Shifting Towards the Cloud
Dramatic changes bring network technology to the forefront
- By Jeff Whitney
- Dec 01, 2018
Video surveillance has
in recent decades.
Open, IP-based network
largely replaced the
closed, proprietary world that long
dominated the security industry. Megapixel
has displaced analog technology
as the most common choice for video
surveillance cameras in both new projects
and major updates to existing
systems. Multi-sensor cameras have
reduced the demand for PTZs and offer
better overall situational awareness.
The list goes on.
While other new technologies have been
introduced by the video surveillance industry
with varying levels of impact, another
major shift is occurring almost unnoticed.
Video surveillance is now in the early stages
of a general move into the cloud.
Such a shift will inevitably lead to disruption
of markets for long-time industry
players and change how security operates
at many levels. As with any successful new
technology, the cloud brings great benefits
and promise, as well as new challenges and
a range of potential risks. Selection of the
best architecture for the cloud, and the
surveillance systems that use it, will be key
to successful projects.
The Cloud and
Cloud technology is not new. The IT industry
has long adopted cloud-based services
to reduce costs, improve resiliency,
deliver new services, and increase customer
satisfaction. Based on that experience,
many vendors now provide a wide range
of cloud-based services to the commercial,
government, education, and consumer
markets. Examples that may be familiar to
the average security professional include
Amazon Drive, Apple iCloud, Box, Carbonite,
DropBox, Filesanywhere, Google
Drive, IBM Cloud, Microsoft OneNote
and many lesser-known products.
Much more recent is cloud technology’s
growing acceptance across the security
industry, especially for video surveillance
applications. Security by its nature
is conservative overall and slow to adopt
new technologies, in large part as a natural
response to reducing potential risk. But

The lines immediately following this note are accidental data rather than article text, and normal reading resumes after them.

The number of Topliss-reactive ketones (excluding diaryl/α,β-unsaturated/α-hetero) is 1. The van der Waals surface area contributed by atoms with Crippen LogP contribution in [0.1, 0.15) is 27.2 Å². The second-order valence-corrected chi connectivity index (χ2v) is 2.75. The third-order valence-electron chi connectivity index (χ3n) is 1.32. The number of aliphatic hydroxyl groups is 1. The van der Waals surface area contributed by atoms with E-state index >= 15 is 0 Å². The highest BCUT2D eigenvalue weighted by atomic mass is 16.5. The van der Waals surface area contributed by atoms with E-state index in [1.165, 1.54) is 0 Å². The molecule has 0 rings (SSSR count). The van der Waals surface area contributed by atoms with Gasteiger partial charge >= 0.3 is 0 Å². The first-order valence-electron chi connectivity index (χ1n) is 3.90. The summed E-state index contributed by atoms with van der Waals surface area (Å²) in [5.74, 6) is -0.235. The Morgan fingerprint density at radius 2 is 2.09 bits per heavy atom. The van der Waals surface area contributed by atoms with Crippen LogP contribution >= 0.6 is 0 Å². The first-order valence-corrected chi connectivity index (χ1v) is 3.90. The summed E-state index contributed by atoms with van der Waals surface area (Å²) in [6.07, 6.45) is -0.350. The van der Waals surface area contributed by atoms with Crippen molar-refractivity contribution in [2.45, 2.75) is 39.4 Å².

the benefits of the cloud for video surveillance
A cloud-based surveillance system can
reduce the amount of equipment and human
resources needed onsite. Video can
be recorded and uploaded over the Internet
to another location, eliminating the
need for significant and expensive local
video storage. Security of the video data
and the system can be enhanced. Staffing
costs can be reduced since there is less
equipment to manage and maintain, further
As an example, consider the use of
cloud-based surveillance in a convenience
store or a small office. Traditional systems
are usually composed of an NVR or PCbased
server under a counter or in a back
room. The device would require basic administration
from someone onsite. Video
quality and system reliability is often poor,
and the system may not have been professionally
installed due to cost.
A small number of single sensor cameras
is often sufficient for these types of
minimal surveillance system requirements.
By moving to a cloud-based application,
no employee would be required to administer
a local NVR or server; it would be
managed and the video content accessed
from anywhere. No technical expertise or
training would be required locally, resulting in significantly lower cost. No employee could access the system
inappropriately. Professional management of the video data
would inevitably lead to higher reliability and more secure video
protection at the same time.
The same model could be scaled out to a large number of
cameras in a single project for superior coverage, or to multiple
small projects in other locations that are aggregated together via
the cloud. Video would be recorded locally and stored over the
cloud to a professionally-managed data center, with IT-grade operational
and security best practices. Such a facility would provide
the best achievable uptime and responsiveness to any issues
as they arise while providing significant improved ROI.
Challenges and Risks
When rolling out any new technology, there are always challenges
and risks to be addressed. A long-time challenge to the first cloud
deployments has been that security professionals are often unwilling
to allow their video to be stored offsite. Instead, they have
traditionally preferred to keep their video data “locked down” in
their facility where they can physically limit and control access.
Losing this level of physical control can be perceived to be a major
issue. However, this view is changing as cost benefits are better
understood and security professionals become better educated
about cloud technology. The increasing use of the cloud for ITmanaged
corporate data and rising personal use of cloud services
are also responsible for much of this gradual shift in perception.
Another concern is that video surveillance generates very large